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I'm getting tripped up on something which probably has a simple answer but is presently escaping me at the moment.

Let's say that a smaller gear is geared up with a larger gear. If I apply a force perpendicular to the first gear's axis, The gear will undergo an angular acceleration $\alpha$ via this relationship:

$$\tau_1 = I_1 \alpha_1$$

If the wheel has a radius $r_1$ then the torque on the wheel is $r_1F_1$, so:

$$r_1F_1 = I_1 \alpha_1$$

If I apply this force for a time $t$, then the wheel will achieve an angular speed $\omega_1 = \alpha_1 t$, so:

$$\omega_1 = \alpha_1t = \frac{r_1F_1 }{I_1}t$$

Now consider the second gear. I can follow the same logic with the second wheel and also say:

$$\omega_2 = \alpha_2t = \frac{r_2F_2 }{I_2}t$$

Now, let's make two simplifying assumptions: let's assume that $I_1 = I_2$ (I think this is reasonable -- maybe we achieve this with different materials and mass distributions). Now comes another assumption that I can't quite justify quite as easily but I think is okay: let's assume that $F_1 = F_2$. I realize that with regular gears, some of the force on the second gear will be transmitted along the directional component pointing toward the wheel rather than perpendicular to it, but I imagine maybe with some ingenuity, we could minimize this to the point where it's negligible for our purposes.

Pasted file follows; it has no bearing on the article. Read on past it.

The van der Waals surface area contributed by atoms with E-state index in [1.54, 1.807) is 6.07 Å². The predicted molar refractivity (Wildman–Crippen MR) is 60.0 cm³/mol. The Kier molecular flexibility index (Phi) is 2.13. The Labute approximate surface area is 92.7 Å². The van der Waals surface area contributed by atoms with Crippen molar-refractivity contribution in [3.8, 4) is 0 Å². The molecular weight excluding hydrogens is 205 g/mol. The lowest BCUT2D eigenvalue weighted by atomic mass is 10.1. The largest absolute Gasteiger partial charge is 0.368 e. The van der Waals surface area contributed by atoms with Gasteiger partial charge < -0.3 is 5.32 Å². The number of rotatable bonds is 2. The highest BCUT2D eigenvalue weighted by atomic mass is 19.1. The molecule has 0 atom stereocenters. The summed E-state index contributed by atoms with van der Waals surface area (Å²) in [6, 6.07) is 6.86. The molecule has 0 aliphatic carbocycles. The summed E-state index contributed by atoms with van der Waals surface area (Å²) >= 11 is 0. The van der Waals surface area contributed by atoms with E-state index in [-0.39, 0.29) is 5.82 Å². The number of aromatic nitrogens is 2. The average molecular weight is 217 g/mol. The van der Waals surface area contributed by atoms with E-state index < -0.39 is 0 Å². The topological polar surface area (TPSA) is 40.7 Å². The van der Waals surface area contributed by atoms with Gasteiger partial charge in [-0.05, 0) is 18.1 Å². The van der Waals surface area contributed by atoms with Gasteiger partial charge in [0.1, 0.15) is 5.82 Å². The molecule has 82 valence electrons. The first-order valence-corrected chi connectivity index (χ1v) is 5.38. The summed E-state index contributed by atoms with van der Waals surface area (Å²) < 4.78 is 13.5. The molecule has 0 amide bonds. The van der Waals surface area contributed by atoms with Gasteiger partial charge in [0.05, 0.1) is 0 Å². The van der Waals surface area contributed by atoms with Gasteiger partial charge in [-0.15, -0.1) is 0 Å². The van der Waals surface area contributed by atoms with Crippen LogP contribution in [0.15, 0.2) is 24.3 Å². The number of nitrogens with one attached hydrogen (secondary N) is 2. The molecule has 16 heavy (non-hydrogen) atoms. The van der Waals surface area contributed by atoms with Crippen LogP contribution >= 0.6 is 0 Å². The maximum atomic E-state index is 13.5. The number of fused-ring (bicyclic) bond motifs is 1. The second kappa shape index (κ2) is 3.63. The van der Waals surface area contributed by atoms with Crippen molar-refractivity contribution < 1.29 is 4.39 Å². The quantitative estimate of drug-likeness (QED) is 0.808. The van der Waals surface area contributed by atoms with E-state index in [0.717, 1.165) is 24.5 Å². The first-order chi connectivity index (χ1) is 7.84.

Assuming we can get away with my two assumptions, we can get rid of subscripts on $I$ and $F$:

$$\omega_1 = \frac{r_1F }{I}t, \qquad \omega_2 = \frac{r_2F }{I}t$$

Combining equations we get:

$$ \frac {\omega_1}{r_1} = \frac{Ft }{I}, \qquad \frac {\omega_2}{r_2} = \frac{Ft }{I}$$

$$ \frac {\omega_1}{r_1} = \frac {\omega_2}{r_2} $$

But this has to be wrong: what it says is that increasing the radius of a gear also increases it's angular speed. But clearly the larger gear turns more slowly than the smaller gear.

So what did I do wrong? Was it a bad assumption to assume that $F_1=F_2$? Is my model too simple? Do I need to account for the second gear's torque on the first gear? Is it some other silly thing I've forgotten?

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The force you have postulated must act like a static friction force. If no other force is acting to make one of the gears accelerate, that force will be zero, and the gears cannot accelerate. There must be a 2nd torque-producing force which is not acting on one of the gears, causing the friction force to be non-zero.

That extra force, coupled with the fact the the tangential velocities must be equal will give you the correct relationship for both the $\alpha$ and $\omega$ terms.

If the gears are moving at constant $\omega$s then the interaction force must be zero or the gears will accelerate, contrary to the constant $\omega$ claim.

Let some other force $F_T$ produce a torque on one of the gears, also. You can do the maths.

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